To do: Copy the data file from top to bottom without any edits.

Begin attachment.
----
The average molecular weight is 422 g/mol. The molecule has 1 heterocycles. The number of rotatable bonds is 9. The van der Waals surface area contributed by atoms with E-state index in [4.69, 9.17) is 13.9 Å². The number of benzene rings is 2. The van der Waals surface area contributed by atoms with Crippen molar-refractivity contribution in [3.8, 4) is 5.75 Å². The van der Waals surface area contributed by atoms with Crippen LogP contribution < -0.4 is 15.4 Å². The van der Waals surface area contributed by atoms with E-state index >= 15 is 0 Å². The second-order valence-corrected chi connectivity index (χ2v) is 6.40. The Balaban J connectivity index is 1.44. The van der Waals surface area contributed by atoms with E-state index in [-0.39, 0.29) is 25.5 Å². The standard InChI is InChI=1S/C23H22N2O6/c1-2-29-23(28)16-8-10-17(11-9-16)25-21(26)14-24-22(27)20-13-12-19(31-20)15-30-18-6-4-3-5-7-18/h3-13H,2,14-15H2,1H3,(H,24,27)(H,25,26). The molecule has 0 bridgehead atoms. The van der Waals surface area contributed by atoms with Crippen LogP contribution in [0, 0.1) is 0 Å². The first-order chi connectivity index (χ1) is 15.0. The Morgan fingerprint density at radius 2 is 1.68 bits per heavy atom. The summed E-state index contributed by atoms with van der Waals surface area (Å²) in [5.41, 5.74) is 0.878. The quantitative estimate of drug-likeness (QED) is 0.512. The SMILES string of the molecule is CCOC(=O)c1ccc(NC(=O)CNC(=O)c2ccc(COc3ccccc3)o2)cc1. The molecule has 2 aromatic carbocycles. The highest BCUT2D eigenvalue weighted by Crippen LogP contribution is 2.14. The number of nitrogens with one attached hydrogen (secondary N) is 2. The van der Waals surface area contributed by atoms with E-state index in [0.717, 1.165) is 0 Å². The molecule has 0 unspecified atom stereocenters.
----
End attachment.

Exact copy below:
The average molecular weight is 422 g/mol. The molecule has 1 heterocycles. The number of rotatable bonds is 9. The van der Waals surface area contributed by atoms with E-state index in [4.69, 9.17) is 13.9 Å². The number of benzene rings is 2. The van der Waals surface area contributed by atoms with Crippen molar-refractivity contribution in [3.8, 4) is 5.75 Å². The van der Waals surface area contributed by atoms with Crippen LogP contribution < -0.4 is 15.4 Å². The van der Waals surface area contributed by atoms with E-state index >= 15 is 0 Å². The second-order valence-corrected chi connectivity index (χ2v) is 6.40. The Balaban J connectivity index is 1.44. The van der Waals surface area contributed by atoms with E-state index in [-0.39, 0.29) is 25.5 Å². The standard InChI is InChI=1S/C23H22N2O6/c1-2-29-23(28)16-8-10-17(11-9-16)25-21(26)14-24-22(27)20-13-12-19(31-20)15-30-18-6-4-3-5-7-18/h3-13H,2,14-15H2,1H3,(H,24,27)(H,25,26). The molecule has 0 bridgehead atoms. The van der Waals surface area contributed by atoms with Crippen LogP contribution in [0, 0.1) is 0 Å². The first-order chi connectivity index (χ1) is 15.0. The Morgan fingerprint density at radius 2 is 1.68 bits per heavy atom. The summed E-state index contributed by atoms with van der Waals surface area (Å²) in [5.41, 5.74) is 0.878. The quantitative estimate of drug-likeness (QED) is 0.512. The SMILES string of the molecule is CCOC(=O)c1ccc(NC(=O)CNC(=O)c2ccc(COc3ccccc3)o2)cc1. The molecule has 2 aromatic carbocycles. The highest BCUT2D eigenvalue weighted by Crippen LogP contribution is 2.14. The number of nitrogens with one attached hydrogen (secondary N) is 2. The van der Waals surface area contributed by atoms with E-state index in [0.717, 1.165) is 0 Å². The molecule has 0 unspecified atom stereocenters.